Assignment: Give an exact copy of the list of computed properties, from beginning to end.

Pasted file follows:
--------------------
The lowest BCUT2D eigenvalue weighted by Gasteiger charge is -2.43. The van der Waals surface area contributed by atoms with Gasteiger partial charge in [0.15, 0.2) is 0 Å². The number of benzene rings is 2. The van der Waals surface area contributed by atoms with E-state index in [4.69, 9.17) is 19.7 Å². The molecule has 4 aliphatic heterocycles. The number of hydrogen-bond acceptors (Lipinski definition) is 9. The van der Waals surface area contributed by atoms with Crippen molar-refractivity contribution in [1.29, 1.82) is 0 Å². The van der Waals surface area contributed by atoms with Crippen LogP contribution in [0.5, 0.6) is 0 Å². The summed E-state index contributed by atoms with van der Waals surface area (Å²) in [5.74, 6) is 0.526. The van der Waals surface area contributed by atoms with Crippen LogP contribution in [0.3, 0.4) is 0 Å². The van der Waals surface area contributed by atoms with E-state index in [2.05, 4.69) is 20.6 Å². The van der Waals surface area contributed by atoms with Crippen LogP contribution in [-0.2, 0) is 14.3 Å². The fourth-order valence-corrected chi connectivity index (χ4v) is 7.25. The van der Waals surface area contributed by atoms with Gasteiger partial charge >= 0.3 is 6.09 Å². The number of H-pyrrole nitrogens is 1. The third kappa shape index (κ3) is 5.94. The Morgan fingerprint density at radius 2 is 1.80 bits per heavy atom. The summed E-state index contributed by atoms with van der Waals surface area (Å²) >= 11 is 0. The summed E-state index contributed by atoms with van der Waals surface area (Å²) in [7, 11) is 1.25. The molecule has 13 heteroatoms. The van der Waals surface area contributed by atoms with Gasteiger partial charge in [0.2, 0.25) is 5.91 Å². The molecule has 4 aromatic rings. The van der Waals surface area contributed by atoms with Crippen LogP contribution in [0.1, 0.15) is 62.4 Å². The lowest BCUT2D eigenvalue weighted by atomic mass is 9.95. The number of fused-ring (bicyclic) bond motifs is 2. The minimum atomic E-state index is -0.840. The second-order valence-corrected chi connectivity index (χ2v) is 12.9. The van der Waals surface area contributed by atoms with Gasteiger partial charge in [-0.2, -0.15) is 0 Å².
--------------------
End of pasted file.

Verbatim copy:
The lowest BCUT2D eigenvalue weighted by Gasteiger charge is -2.43. The van der Waals surface area contributed by atoms with Gasteiger partial charge in [0.15, 0.2) is 0 Å². The number of benzene rings is 2. The van der Waals surface area contributed by atoms with E-state index in [4.69, 9.17) is 19.7 Å². The molecule has 4 aliphatic heterocycles. The number of hydrogen-bond acceptors (Lipinski definition) is 9. The van der Waals surface area contributed by atoms with Crippen molar-refractivity contribution in [1.29, 1.82) is 0 Å². The van der Waals surface area contributed by atoms with Crippen LogP contribution in [0.5, 0.6) is 0 Å². The summed E-state index contributed by atoms with van der Waals surface area (Å²) in [5.74, 6) is 0.526. The van der Waals surface area contributed by atoms with Crippen LogP contribution in [0.3, 0.4) is 0 Å². The van der Waals surface area contributed by atoms with E-state index in [2.05, 4.69) is 20.6 Å². The van der Waals surface area contributed by atoms with Crippen LogP contribution in [-0.2, 0) is 14.3 Å². The fourth-order valence-corrected chi connectivity index (χ4v) is 7.25. The van der Waals surface area contributed by atoms with Gasteiger partial charge >= 0.3 is 6.09 Å². The number of H-pyrrole nitrogens is 1. The third kappa shape index (κ3) is 5.94. The Morgan fingerprint density at radius 2 is 1.80 bits per heavy atom. The summed E-state index contributed by atoms with van der Waals surface area (Å²) >= 11 is 0. The summed E-state index contributed by atoms with van der Waals surface area (Å²) in [7, 11) is 1.25. The molecule has 13 heteroatoms. The van der Waals surface area contributed by atoms with Gasteiger partial charge in [0.2, 0.25) is 5.91 Å². The molecule has 4 aromatic rings. The van der Waals surface area contributed by atoms with Crippen LogP contribution in [0.1, 0.15) is 62.4 Å². The lowest BCUT2D eigenvalue weighted by atomic mass is 9.95. The number of fused-ring (bicyclic) bond motifs is 2. The minimum atomic E-state index is -0.840. The second-order valence-corrected chi connectivity index (χ2v) is 12.9. The van der Waals surface area contributed by atoms with Gasteiger partial charge in [-0.2, -0.15) is 0 Å².